This study uses a Bourdieusian approach to assess young adults’ resources and examines their association with smoking initiation and cessation.
Data were drawn from 1450 young adults participating in the Interdisciplinary Study of Inequalities in Smoking, a cohort study in Montreal, Canada. We used logistic regression models to examine the association between young adults’ income, education, and peer smoking at baseline and smoking onset and cessation.
Young adults where most or all of their friends smoked had greater odds of smoking onset. Young adults that had completed pre-university postsecondary education also had higher odds of smoking onset after controlling for social support, employment status, and lacking money to pay for expenses. Income and the sociodemographic variables age and sex were not associated with smoking onset. Young adults where half of their friends smoked or where most to all of their friends smoked had lowers odds of smoking cessation. Men were more likely to cease smoking than women. Education, income and age were not associated with cessation.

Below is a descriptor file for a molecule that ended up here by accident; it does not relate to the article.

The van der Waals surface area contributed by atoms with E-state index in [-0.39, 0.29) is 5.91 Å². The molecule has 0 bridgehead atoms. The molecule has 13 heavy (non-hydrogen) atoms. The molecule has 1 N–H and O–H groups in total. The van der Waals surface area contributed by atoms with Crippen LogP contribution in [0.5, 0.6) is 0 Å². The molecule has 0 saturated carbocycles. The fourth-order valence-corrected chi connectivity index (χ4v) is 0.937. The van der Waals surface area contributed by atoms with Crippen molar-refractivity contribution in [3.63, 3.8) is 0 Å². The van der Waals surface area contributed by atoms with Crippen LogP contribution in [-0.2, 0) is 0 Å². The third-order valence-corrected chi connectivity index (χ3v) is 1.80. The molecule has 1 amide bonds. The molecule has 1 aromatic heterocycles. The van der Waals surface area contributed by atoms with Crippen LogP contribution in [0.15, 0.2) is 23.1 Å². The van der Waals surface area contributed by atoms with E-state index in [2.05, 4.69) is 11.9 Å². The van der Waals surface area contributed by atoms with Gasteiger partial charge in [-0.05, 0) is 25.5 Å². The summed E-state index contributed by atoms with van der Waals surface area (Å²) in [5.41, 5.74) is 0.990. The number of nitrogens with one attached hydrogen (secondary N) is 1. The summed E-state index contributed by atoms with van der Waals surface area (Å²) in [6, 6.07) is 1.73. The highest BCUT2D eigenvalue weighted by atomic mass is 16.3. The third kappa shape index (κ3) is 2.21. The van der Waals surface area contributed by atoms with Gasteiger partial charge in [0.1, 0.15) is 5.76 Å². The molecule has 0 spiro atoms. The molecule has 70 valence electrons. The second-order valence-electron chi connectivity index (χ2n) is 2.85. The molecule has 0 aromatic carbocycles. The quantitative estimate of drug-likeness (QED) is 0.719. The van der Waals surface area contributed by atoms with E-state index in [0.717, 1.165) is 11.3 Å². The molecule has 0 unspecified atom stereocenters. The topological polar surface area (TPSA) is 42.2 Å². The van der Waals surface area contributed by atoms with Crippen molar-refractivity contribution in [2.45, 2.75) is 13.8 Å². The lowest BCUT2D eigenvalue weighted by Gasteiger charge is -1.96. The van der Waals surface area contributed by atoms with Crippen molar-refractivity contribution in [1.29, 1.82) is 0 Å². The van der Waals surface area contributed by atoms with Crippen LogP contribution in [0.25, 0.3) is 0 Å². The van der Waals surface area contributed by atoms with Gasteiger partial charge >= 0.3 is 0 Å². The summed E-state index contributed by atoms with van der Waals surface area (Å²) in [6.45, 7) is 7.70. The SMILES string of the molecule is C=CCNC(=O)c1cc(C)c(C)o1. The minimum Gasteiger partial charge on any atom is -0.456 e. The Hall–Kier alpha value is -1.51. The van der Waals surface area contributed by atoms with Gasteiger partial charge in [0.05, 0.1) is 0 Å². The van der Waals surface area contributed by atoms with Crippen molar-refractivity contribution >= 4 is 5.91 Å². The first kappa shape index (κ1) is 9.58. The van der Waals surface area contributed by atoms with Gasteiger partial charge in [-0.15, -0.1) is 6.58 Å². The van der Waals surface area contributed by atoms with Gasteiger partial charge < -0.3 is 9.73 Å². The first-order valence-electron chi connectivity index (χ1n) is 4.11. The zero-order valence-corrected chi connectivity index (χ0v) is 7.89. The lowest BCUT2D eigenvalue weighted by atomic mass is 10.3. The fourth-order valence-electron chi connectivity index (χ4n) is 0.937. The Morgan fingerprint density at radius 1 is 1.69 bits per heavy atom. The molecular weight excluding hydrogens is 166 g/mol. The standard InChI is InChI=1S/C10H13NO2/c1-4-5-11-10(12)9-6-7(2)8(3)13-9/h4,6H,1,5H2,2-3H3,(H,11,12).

Interventions focusing on peer smoking may present promising avenues for tobacco prevention in young adults.
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We would like to thank the team members for giving feedback on a rough draft of the manuscript. We would also like to thank the study participants. MSW and TG are funded by doctoral grants from the Fonds de Recherche du Québec–Santé (FRQS). This work was supported by the CIHR operating Grant #DCO150GP to KLF.
This article does not contain any studies with animals performed by any of the authors. The study was approved by the research Ethics Committee of the Université de Montréal’s Faculty of Medicine (11-019-CERFM-D).
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Steinmetz-Wood, M., Gagné, T., Sylvestre, MP. et al. Do social characteristics influence smoking uptake and cessation during young adulthood?. Int J Public Health 63, 115–123 (2018). https://doi.org/10.1007/s00038-017-1044-8
- Young adults
- Smoking onset
- Social characteristics